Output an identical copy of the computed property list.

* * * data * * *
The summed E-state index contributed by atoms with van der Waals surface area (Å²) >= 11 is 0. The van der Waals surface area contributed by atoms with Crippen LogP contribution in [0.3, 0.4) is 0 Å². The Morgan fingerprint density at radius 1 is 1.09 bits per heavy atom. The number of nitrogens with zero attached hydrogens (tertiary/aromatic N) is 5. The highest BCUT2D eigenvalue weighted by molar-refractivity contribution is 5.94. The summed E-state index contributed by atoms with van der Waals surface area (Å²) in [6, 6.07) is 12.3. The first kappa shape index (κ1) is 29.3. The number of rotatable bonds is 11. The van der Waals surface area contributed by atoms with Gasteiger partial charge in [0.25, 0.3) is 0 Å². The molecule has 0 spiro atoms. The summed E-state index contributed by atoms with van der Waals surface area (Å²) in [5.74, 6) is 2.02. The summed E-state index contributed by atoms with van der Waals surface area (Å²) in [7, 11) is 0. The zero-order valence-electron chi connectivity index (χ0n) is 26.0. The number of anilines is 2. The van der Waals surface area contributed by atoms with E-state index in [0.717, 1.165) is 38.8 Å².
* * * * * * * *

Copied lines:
The summed E-state index contributed by atoms with van der Waals surface area (Å²) >= 11 is 0. The van der Waals surface area contributed by atoms with Crippen LogP contribution in [0.3, 0.4) is 0 Å². The Morgan fingerprint density at radius 1 is 1.09 bits per heavy atom. The number of nitrogens with zero attached hydrogens (tertiary/aromatic N) is 5. The highest BCUT2D eigenvalue weighted by molar-refractivity contribution is 5.94. The summed E-state index contributed by atoms with van der Waals surface area (Å²) in [6, 6.07) is 12.3. The first kappa shape index (κ1) is 29.3. The number of rotatable bonds is 11. The van der Waals surface area contributed by atoms with Gasteiger partial charge in [0.25, 0.3) is 0 Å². The molecule has 0 spiro atoms. The summed E-state index contributed by atoms with van der Waals surface area (Å²) in [5.74, 6) is 2.02. The summed E-state index contributed by atoms with van der Waals surface area (Å²) in [7, 11) is 0. The zero-order valence-electron chi connectivity index (χ0n) is 26.0. The number of anilines is 2. The van der Waals surface area contributed by atoms with E-state index in [0.717, 1.165) is 38.8 Å².